I find it very intriguing to learn about the poetic structure of a psalm since Hebrew poetry is so different from the poetry we are used to reading. Psalm 6 is divided into two very balanced and symmetrical sections. Both sections are 39 words and 5 lines in Hebrew. The 1st section is addressed to God and the second section is addressed to people. Each section is divided into two parts, or strophes. The strophes are symmetrical in structure:
First Strophe is 3 verses and 24 words in Hebrew.
Second Strophe is 2 verses and 15 words.
Third Strophe is 2 verses and 15 words.
Fourth Strophe is 3 verses and 24 words.
Often one can gain insight into the psalm by looking at the center phrase. In Psalm 6 the meaningful center is in verse 6, "I am weary with my moaning." This psalm is about the anguish we feel when waiting for God's answer to our struggles.
David is in great anguish over God's discipline in his life. It could be that David is sick since he cries out for healing. At the end of this Strophe David asks that question that is so common while in suffering, "How long, O LORD?" I love the fact that David in the psalms is so real and open. Don't be afraid to follow David's example and cry out to God for relief - to say to God, "how long?"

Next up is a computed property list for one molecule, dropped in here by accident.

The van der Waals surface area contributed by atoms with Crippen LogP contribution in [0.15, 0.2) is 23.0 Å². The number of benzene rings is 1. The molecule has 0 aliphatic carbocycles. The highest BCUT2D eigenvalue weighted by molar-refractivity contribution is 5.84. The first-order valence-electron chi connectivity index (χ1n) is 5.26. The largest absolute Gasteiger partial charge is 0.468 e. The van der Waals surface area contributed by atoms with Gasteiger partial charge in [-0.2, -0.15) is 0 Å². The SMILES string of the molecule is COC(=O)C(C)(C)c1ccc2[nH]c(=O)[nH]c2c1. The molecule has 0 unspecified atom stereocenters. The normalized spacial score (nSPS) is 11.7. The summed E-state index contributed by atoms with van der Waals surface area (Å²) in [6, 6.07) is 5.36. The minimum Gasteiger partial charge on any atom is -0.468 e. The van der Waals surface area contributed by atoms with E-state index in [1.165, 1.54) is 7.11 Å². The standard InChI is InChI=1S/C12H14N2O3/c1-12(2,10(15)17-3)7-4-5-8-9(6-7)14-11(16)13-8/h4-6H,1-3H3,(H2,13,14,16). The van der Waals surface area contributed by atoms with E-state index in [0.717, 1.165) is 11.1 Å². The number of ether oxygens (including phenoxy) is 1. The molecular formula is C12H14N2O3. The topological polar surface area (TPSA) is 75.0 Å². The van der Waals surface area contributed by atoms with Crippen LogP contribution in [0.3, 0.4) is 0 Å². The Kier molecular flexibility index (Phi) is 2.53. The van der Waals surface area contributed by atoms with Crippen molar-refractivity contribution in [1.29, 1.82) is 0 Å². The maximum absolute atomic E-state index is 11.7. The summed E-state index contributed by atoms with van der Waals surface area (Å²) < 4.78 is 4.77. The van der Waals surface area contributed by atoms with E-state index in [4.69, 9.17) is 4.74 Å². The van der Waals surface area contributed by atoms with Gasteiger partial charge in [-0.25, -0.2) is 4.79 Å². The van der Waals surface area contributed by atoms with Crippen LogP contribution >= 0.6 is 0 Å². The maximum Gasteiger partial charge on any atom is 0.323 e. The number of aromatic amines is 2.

Turn and Save me!
David pleads with God to "turn" to him and save him. The picture is that God has turned his back and allowed David to suffer, now please turn back to rescue. David basis his plea on God's character - His love and goodness. David does not plea based upon his own goodness, but based on the goodness of God. Our redemption from sin is never because of our goodness - we must always plead for mercy based on Christ's sacrifice.
I am worn out from sorrow
The 3rd Strophe begins David's communication to the listener. He now lays out his sorrow to the people.
Turn and be humiliated - God is Coming
Apparently some of David's sorrow is the result of evil people. David now warns them that God has heard his prayer and is coming to rescue. He began Strophe 2 by asking God to "turn" towards him and rescue him. He ends Strophe 4 by warning the evil people that God has "turned" to him and will now "turn" them around and shame them for their evil behavior.
Psalm 6 reminds us that in our pain, when God seems to have turned away from us, when we have reached the end and are crying out "how long?", God has not deserted us. He will turn to us and rescue us. Hold on. God has heard your cry.
Side note: David, in verse 5, seems to suggest that there is no life after death,"For in death there is no remembrance of you." Jesus, in Luke 20:34-38, makes it clear that there is life after death. David's point is that the world will no longer hear him praise God if God allows him to die. David's remembrances of God and praise of God will disappear if he dies.